Straight line, "fractional difference" 1. The problem statement, all variables and given/known data To set a speed record in measured (straight) distance d, a race car must be driven first in one direction (in time t1) and then in the opposite direction (in time t2). (a) To eliminate the effects of the wind and obtain the car's speed vc in a windless situation, should we find the average of d/t1 and d/t2 (method 1) or should we divide d by the average of t1 and t2? (b) What is the fractional difference in the two methods when a steady wind blows along the car's route and the ratio of the wind speed vw to the car's speed vc is 0.0240? 2. Relevant equations t1 = with wind t2 = against wind v1 = d/t1 v2 = d/t2 v1 = vc+0.0240vc v2 = vc-0.0240vc "Method 1": vc = (v1+v2)/2 "Method 2": vc = d/(1/2(t1+t2)) 3. The attempt at a solution I understand the principle behind the problem (the physics concept is easy), but I cannot understand how one method is better than the other if they end up equaling the same thing. Also, where does the "fractional difference" come in, and how do you calculate it?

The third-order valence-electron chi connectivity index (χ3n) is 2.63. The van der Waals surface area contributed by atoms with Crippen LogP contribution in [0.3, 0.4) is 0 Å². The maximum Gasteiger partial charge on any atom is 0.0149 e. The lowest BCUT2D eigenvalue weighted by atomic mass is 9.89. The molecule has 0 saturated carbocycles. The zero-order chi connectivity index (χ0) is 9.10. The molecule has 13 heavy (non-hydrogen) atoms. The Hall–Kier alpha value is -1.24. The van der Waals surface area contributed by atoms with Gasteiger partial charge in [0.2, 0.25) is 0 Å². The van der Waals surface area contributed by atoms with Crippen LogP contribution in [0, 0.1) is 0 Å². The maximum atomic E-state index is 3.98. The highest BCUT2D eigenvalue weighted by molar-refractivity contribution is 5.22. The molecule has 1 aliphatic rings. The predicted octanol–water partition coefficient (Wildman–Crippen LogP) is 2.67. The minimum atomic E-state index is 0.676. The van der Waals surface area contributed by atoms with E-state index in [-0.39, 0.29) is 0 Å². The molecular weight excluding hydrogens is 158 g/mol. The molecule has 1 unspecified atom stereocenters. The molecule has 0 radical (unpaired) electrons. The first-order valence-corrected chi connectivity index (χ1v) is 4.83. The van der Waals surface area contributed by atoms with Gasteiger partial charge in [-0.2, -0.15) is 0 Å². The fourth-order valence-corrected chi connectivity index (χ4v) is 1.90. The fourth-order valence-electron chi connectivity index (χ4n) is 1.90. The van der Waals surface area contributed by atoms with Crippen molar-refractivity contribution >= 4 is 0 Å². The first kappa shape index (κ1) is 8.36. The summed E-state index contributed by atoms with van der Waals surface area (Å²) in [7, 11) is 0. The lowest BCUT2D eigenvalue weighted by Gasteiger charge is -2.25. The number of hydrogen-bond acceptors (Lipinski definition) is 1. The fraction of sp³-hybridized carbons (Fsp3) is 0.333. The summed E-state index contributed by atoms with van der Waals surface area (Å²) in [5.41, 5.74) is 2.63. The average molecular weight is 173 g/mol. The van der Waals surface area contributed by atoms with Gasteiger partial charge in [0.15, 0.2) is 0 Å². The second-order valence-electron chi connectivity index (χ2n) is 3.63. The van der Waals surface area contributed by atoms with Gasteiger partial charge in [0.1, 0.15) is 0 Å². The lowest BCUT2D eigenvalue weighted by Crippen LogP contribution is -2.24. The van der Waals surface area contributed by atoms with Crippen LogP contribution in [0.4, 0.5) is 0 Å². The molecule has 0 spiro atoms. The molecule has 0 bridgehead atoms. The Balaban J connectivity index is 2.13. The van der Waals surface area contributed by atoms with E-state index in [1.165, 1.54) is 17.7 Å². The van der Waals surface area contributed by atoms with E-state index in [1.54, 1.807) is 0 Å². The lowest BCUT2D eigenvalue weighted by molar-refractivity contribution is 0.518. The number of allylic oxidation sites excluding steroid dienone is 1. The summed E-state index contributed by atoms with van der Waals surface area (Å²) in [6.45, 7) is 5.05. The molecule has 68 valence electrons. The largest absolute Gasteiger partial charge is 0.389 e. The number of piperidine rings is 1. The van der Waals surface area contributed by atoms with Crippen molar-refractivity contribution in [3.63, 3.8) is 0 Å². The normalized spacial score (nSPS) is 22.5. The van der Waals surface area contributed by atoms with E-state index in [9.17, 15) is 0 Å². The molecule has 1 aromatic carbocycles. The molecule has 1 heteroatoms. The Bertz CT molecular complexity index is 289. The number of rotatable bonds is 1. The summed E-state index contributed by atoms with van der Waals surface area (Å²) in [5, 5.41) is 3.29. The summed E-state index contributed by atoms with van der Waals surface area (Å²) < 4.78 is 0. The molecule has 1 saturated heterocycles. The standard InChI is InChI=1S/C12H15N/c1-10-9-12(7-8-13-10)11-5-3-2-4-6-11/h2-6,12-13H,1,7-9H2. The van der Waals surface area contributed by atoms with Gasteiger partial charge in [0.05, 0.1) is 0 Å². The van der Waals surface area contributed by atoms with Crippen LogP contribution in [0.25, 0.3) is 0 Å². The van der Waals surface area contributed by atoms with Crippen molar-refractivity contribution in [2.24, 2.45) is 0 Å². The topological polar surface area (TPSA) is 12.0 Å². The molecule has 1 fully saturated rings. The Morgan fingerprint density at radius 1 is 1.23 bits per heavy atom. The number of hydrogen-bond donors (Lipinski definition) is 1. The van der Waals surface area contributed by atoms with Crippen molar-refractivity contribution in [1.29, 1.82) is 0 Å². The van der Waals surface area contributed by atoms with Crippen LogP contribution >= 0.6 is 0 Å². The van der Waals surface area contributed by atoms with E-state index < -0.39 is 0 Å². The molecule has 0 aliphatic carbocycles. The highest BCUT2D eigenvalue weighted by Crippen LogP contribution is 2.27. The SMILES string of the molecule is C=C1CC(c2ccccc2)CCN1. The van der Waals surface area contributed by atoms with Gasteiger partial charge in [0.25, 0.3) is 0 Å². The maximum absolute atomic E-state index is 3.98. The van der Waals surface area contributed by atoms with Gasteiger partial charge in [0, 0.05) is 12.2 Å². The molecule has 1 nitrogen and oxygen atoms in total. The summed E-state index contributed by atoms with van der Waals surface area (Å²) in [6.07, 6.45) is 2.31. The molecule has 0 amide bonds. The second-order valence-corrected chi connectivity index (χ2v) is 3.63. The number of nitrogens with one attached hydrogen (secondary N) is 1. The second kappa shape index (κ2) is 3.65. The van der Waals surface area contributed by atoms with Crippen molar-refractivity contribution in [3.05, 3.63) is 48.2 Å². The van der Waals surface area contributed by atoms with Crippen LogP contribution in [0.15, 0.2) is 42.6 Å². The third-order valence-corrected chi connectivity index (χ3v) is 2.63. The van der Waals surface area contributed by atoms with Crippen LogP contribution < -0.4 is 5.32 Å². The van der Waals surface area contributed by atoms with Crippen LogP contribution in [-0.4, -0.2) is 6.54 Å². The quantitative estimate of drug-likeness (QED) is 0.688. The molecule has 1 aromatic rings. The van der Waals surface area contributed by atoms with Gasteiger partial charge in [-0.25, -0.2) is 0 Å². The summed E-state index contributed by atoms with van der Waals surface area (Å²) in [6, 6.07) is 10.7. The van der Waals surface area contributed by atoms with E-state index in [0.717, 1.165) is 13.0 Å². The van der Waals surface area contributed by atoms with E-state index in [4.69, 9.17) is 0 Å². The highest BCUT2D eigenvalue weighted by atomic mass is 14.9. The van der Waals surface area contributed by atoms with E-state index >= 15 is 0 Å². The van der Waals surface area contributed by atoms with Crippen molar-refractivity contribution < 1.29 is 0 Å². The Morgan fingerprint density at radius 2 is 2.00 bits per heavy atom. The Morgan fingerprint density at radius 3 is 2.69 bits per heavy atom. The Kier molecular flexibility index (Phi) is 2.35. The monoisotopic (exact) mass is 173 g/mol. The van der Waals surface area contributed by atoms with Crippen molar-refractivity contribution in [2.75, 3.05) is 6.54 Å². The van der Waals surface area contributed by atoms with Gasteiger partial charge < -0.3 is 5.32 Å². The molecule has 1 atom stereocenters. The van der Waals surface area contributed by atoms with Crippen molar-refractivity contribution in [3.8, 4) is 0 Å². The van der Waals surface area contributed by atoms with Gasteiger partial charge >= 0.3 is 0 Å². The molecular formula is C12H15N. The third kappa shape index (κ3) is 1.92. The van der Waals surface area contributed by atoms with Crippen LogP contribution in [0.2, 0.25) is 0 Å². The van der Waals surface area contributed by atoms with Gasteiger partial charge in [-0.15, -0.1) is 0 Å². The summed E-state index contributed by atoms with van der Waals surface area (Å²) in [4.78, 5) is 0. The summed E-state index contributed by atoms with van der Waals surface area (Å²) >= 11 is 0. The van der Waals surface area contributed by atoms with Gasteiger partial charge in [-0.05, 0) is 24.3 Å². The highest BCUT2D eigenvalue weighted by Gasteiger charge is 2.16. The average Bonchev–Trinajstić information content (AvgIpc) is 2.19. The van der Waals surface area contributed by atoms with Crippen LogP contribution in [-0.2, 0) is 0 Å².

Re: Straight line, "fractional difference" Do they really "end up equalling the same thing"? You certainly haven't shown that they do - perhaps you should try to manipulate your answers to "Method 1" and "Method 2" to check whether or not this is true. The "fractional difference" between two numbers is the difference between them divided by the "reference" number - which in this case would be whichever of the two methods correctly predicts the windless speed. (I.e., [tex] \frac{\text{other method} - \text{windless speed}}{\text{windless speed}} [/tex] )